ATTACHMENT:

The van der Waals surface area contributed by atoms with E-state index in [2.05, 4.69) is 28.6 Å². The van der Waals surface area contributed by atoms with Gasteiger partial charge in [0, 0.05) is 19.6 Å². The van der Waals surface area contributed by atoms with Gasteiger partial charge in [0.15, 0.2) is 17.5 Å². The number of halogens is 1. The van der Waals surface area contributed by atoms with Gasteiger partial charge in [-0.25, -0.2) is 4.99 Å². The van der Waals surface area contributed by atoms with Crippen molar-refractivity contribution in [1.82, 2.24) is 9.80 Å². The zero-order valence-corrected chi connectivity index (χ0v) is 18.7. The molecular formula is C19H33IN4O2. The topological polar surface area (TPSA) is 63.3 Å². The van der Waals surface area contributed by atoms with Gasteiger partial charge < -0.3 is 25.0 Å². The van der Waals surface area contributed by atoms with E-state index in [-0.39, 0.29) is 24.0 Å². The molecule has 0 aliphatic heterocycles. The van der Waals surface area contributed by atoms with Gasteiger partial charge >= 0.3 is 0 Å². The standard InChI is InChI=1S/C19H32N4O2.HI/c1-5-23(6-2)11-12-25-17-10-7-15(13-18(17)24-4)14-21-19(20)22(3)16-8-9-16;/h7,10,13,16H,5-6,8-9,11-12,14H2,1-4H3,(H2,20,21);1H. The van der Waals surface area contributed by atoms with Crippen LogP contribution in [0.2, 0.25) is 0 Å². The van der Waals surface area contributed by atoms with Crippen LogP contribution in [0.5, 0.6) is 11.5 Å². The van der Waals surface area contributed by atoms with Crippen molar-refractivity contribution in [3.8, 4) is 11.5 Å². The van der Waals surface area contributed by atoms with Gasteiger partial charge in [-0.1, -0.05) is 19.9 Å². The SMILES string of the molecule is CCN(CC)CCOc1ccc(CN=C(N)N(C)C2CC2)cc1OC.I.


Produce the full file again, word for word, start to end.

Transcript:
The van der Waals surface area contributed by atoms with E-state index in [2.05, 4.69) is 28.6 Å². The van der Waals surface area contributed by atoms with Gasteiger partial charge in [0, 0.05) is 19.6 Å². The van der Waals surface area contributed by atoms with Gasteiger partial charge in [0.15, 0.2) is 17.5 Å². The number of halogens is 1. The van der Waals surface area contributed by atoms with Gasteiger partial charge in [-0.25, -0.2) is 4.99 Å². The van der Waals surface area contributed by atoms with Crippen molar-refractivity contribution in [1.82, 2.24) is 9.80 Å². The zero-order valence-corrected chi connectivity index (χ0v) is 18.7. The molecular formula is C19H33IN4O2. The topological polar surface area (TPSA) is 63.3 Å². The van der Waals surface area contributed by atoms with Gasteiger partial charge < -0.3 is 25.0 Å². The van der Waals surface area contributed by atoms with E-state index in [-0.39, 0.29) is 24.0 Å². The molecule has 0 aliphatic heterocycles. The van der Waals surface area contributed by atoms with Gasteiger partial charge >= 0.3 is 0 Å². The standard InChI is InChI=1S/C19H32N4O2.HI/c1-5-23(6-2)11-12-25-17-10-7-15(13-18(17)24-4)14-21-19(20)22(3)16-8-9-16;/h7,10,13,16H,5-6,8-9,11-12,14H2,1-4H3,(H2,20,21);1H. The van der Waals surface area contributed by atoms with Crippen LogP contribution in [0.2, 0.25) is 0 Å². The van der Waals surface area contributed by atoms with Crippen LogP contribution in [0.5, 0.6) is 11.5 Å². The van der Waals surface area contributed by atoms with Crippen molar-refractivity contribution in [3.8, 4) is 11.5 Å². The van der Waals surface area contributed by atoms with Gasteiger partial charge in [-0.1, -0.05) is 19.9 Å². The SMILES string of the molecule is CCN(CC)CCOc1ccc(CN=C(N)N(C)C2CC2)cc1OC.I.